The annual rate of inflation rose again in September to 6.4% compared to an annual rate of 6.3% in August, new figures from the Central Statistics Office show today.
The main drivers of inflation last month were increases in mortgage interest payments, clothing and footwear and home heating oil.
Mortgage interest payments rose by 6.3% in the month and are up 49.5% in the year.
Services inflation, of which mortgage interest payments are a part, rose on an annual basis by 9.1%.
If mortgage interest repayments were excluded, services inflation was 7%. Goods inflation, on an annual basis, was 3.1%.
Food inflation rose slightly during the month while the annual rate moderated to 7.5%. Some food items like meat, sugar and vegetables rose while other items like milk and butter continued to decline.
Rents rose by 0.8% in the month and stands 7.1% on an annual basis.
Tariff reductions announced by electricity and gas providers have yet to appear in the majority of household bills, so prices have not moved much yet.
They remain 23.5% higher for electricity than last year and 38.7% higher for gas on an annual basis.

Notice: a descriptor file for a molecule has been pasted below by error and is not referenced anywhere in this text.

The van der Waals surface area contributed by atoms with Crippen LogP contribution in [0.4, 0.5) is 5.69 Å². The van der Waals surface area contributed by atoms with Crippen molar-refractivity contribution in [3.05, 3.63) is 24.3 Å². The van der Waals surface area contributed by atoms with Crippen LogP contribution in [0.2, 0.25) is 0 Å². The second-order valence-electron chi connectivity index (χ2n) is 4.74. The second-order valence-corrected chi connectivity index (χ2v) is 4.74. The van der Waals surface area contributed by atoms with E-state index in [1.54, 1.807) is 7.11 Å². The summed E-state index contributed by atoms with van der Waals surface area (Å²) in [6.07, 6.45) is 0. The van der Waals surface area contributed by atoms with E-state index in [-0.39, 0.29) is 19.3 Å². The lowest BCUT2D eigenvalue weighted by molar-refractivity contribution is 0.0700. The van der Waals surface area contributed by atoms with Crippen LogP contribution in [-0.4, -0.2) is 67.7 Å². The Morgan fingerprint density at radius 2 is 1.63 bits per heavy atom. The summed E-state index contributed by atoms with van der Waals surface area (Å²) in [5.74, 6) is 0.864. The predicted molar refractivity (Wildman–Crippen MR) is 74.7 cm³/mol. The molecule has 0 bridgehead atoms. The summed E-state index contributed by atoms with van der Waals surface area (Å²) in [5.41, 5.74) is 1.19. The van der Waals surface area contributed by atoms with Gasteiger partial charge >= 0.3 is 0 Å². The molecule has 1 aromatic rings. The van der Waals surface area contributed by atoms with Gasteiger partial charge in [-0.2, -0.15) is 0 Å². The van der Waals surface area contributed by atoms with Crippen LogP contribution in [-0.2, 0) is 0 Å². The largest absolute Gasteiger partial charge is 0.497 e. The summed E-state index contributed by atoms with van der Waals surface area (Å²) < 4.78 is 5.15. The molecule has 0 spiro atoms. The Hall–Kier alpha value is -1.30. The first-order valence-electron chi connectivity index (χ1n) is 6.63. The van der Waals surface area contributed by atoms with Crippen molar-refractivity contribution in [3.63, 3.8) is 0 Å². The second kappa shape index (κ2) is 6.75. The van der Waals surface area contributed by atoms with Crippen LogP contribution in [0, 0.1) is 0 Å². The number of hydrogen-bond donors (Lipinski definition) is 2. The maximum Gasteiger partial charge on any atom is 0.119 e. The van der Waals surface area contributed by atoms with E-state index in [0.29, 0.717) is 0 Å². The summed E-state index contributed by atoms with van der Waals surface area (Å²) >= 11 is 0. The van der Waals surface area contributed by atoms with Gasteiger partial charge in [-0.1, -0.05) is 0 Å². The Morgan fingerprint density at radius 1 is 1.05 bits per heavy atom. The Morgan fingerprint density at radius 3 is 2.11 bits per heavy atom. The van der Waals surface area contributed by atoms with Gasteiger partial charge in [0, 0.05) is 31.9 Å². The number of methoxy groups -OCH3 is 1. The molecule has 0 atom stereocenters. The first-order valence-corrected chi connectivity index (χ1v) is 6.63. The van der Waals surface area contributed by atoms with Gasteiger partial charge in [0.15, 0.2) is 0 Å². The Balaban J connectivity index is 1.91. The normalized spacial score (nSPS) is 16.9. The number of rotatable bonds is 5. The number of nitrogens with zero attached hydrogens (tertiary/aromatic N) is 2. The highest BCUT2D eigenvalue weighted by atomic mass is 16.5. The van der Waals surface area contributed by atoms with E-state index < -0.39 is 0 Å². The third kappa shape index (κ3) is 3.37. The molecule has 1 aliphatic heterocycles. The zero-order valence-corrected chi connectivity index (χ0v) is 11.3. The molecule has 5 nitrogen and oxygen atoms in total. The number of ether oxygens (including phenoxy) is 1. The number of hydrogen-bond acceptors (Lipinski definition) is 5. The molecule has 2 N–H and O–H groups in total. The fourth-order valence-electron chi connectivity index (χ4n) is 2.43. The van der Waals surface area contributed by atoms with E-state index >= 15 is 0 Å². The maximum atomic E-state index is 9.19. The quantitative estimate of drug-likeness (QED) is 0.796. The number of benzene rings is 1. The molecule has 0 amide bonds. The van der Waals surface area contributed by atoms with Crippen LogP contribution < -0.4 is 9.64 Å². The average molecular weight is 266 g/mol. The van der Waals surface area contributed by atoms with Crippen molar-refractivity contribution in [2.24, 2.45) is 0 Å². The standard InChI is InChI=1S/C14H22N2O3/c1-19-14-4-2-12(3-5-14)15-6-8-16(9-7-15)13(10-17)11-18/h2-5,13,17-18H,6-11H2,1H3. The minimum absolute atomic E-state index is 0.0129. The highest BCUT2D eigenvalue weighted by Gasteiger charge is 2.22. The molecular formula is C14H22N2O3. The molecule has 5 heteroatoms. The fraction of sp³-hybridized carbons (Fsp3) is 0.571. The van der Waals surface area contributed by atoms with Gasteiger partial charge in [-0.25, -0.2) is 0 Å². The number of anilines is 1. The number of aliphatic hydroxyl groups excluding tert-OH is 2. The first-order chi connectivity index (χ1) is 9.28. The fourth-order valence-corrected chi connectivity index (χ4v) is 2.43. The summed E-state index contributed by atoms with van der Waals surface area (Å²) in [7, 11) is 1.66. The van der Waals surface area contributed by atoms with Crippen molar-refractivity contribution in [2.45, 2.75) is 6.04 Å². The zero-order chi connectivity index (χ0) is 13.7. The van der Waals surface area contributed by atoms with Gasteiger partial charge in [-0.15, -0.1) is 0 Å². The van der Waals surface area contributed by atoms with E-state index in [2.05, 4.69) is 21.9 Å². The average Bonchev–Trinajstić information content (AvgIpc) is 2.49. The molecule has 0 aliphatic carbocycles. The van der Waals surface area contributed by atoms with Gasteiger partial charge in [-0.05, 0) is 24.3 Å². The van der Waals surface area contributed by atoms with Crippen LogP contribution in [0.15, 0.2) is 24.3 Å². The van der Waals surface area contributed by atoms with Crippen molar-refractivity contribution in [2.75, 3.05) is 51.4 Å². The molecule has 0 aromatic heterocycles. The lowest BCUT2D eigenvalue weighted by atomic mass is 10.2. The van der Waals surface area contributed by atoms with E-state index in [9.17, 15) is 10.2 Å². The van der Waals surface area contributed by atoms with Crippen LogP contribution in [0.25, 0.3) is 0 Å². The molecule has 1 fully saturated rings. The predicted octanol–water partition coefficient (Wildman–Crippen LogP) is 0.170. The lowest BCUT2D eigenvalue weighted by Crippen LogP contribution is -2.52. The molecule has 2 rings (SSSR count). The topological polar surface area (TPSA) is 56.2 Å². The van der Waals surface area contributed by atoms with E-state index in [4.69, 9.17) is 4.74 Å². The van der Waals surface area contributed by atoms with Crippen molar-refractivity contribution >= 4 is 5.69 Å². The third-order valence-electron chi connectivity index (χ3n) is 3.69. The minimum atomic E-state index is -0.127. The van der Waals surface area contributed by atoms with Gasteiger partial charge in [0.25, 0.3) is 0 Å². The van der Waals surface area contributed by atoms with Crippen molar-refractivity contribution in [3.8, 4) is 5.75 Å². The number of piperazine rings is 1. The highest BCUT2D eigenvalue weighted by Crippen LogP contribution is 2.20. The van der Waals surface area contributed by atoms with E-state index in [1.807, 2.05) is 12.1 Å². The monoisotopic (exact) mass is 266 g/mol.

Prices for both diesel and petrol rose last month but the price of flights were sharply discounted by 25%. Package holidays also fell last month but they are 39.4% higher on an annual basis.
Prices in pubs are up 7.3% on an annual basis while prices in hotels are up 6.4%.
The CSO figures show that prices for some personal services like hairdressing rose by 2.7% last month and are up 7.4% on an annual basis. Home insurance is also up 8% on last year.
Inflation has now been either at 5% or above for the past two years.
Core inflation, which excludes energy and food, was 6.1% in September.
The Harmonised Index of Consumer Prices (HICP), which is used to compare prices across the EU, rose to 5% in September. HICP does not include mortgage interest repayments.